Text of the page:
While working in Zambia in 2006, I had a conversation with a man who was particularly frustrated with the aid situation in his country. He told me: “All those rich foreigners romping around in SUV’s, dropping food and gadgets here and there, snapping photos, and then returning home to tell stories of snakes and sickness in Africa” were getting Zambia nowhere.
I happened to be one of these guilty foreigners at the time, but our conversation sparked an alternative idea. Why don’t Zambians reverse the situation and create an organization to bring aid to Americans? I assured him of the great need in my home country: we need help learning to repair and reuse items, eat seasonally, integrate physical activity (not just the internet) into a day’s work, and cultivate local customs and cultural traditions. Zambians could train us in sustainability!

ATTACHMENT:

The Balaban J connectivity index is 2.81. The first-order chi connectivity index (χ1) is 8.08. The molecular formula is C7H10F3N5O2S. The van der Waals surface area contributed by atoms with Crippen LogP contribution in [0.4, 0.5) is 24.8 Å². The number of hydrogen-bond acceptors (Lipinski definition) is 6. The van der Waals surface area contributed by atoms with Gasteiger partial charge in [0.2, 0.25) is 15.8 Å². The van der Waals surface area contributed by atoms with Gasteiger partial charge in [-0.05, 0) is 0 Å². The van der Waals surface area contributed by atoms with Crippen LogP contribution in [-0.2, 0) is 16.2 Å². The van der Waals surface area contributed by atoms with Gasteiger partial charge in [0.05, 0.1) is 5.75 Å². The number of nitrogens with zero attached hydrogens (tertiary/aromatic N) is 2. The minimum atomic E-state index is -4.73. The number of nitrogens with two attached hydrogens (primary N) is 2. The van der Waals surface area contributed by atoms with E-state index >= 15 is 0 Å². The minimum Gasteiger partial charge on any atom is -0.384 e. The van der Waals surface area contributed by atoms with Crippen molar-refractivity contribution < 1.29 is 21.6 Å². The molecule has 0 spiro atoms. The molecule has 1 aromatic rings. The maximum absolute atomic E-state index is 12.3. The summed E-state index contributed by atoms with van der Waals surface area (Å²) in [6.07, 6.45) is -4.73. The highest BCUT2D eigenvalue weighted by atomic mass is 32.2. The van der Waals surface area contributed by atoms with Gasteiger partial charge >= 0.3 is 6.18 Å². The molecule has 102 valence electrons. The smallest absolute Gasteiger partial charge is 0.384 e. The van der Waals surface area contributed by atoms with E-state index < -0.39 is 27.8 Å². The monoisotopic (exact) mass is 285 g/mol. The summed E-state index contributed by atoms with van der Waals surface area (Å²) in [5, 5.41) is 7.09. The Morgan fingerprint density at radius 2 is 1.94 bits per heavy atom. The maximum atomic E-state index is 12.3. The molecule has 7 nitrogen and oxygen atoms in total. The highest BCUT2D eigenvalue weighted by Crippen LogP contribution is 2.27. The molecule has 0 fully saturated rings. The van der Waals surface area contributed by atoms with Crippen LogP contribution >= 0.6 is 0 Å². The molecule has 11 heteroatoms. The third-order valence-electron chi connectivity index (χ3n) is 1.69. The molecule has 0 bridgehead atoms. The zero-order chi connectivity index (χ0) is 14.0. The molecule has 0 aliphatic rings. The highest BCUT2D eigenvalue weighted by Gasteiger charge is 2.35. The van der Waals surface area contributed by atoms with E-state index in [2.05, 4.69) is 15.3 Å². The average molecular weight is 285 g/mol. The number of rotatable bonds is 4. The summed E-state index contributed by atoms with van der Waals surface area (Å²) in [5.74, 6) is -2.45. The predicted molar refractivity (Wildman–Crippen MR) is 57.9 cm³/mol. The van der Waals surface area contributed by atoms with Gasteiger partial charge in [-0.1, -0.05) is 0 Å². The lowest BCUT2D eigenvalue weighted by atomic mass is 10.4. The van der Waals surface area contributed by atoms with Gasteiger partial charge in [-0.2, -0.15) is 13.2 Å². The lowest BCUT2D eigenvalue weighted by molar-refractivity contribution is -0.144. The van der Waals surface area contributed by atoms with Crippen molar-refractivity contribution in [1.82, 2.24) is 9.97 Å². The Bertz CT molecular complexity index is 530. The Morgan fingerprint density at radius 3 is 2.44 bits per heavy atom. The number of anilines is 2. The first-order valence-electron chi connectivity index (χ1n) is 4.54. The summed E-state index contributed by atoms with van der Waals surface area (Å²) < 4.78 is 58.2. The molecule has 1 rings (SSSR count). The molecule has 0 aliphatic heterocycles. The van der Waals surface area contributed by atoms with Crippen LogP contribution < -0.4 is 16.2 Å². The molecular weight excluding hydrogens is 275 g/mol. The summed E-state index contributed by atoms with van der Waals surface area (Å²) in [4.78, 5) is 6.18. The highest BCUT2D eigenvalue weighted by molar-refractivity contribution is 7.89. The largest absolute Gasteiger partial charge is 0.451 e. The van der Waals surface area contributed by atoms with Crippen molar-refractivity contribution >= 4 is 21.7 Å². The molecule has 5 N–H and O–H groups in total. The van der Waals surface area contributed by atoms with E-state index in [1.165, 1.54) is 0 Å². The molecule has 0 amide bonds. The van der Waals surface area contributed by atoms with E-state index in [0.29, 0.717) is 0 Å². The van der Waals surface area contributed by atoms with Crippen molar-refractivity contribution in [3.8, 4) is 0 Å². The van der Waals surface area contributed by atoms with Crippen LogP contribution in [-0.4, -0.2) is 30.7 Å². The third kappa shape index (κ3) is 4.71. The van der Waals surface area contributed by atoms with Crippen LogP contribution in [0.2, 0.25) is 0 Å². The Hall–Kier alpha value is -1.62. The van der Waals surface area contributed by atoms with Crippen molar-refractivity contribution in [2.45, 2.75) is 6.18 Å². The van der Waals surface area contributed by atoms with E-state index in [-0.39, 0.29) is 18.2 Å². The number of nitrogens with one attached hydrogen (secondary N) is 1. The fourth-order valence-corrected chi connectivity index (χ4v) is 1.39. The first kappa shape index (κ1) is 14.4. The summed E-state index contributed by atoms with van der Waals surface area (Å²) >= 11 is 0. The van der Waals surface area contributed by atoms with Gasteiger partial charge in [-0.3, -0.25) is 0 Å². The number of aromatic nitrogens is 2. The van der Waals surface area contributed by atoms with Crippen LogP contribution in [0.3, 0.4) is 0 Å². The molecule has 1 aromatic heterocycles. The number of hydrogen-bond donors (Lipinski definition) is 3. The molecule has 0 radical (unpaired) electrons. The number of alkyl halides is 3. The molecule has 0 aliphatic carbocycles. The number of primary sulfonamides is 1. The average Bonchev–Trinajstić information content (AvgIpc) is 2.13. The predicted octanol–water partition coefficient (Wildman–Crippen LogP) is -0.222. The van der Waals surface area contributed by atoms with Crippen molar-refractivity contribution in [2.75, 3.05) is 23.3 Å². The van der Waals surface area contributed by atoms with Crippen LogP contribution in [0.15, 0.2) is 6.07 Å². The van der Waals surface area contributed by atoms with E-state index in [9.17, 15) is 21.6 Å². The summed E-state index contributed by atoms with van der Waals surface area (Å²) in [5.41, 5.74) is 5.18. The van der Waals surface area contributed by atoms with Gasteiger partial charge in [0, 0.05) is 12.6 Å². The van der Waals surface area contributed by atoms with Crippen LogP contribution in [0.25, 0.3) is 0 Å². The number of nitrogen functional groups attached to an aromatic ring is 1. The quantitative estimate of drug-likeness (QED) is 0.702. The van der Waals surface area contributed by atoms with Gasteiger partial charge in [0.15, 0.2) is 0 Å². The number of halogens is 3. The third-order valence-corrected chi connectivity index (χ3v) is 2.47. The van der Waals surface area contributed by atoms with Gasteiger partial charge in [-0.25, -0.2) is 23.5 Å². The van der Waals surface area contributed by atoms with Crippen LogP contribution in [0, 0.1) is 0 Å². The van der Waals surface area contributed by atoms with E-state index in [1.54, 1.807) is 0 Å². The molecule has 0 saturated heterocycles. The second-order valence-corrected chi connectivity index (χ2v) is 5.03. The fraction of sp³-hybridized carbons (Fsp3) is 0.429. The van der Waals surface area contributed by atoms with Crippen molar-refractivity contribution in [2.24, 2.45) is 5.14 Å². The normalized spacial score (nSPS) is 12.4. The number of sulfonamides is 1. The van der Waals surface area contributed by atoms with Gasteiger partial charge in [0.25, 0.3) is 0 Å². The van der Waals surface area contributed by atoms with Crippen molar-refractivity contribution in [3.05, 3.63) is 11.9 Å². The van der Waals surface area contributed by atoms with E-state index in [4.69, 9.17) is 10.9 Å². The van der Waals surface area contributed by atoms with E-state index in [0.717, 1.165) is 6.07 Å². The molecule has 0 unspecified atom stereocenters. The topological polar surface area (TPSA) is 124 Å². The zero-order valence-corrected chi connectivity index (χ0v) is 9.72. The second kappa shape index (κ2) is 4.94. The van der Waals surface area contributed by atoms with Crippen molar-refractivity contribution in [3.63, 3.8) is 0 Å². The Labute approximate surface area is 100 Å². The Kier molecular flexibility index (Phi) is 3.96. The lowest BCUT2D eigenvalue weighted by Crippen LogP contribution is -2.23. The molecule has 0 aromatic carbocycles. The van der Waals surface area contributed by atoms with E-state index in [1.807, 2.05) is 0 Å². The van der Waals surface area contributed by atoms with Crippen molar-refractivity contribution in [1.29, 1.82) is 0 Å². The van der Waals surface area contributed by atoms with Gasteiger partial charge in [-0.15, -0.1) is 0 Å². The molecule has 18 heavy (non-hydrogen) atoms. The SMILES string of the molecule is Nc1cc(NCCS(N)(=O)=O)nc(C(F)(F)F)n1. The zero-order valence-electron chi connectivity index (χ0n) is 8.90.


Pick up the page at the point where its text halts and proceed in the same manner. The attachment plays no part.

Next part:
It turns out someone else had a similar epiphany and is actually doing something about it. Late last month, a student at New York University launched a competition called Design for the First World (Dx1w). This competition calls for “developing country” citizens to design and propose aid projects to help those in “developed countries.” The winning project receives $1,000 and will be presented at a gallery in New York City. Not exactly the billions of dollars the World Bank doles out for third-world giveaways, but a fascinating step in the right direction.
Competition entries must address one of the following goals for the developed world:
– Reducing obesity
– Reducing consumption rate of mass produced goods
– Integrating the immigrant population
– Addressing aging population and low birth rates
Not sure that last one quite aligns with the goals of sustainability, as we’ll need to reduce total global population growth rates to create a sustainable society; however, consumerism (and one major side effect—obesity) is an explicit target of the competition. Entries are due May 31 and I’m waiting on the edge of my seat to see what submissions come through. I can see this competition gaining lots of attention and possibly spurring similar competitions. It’s all too clear that this is a good idea—instead of funding the third world’s “development” toward higher levels of consumerism, let’s fund our own de-development toward sustainability.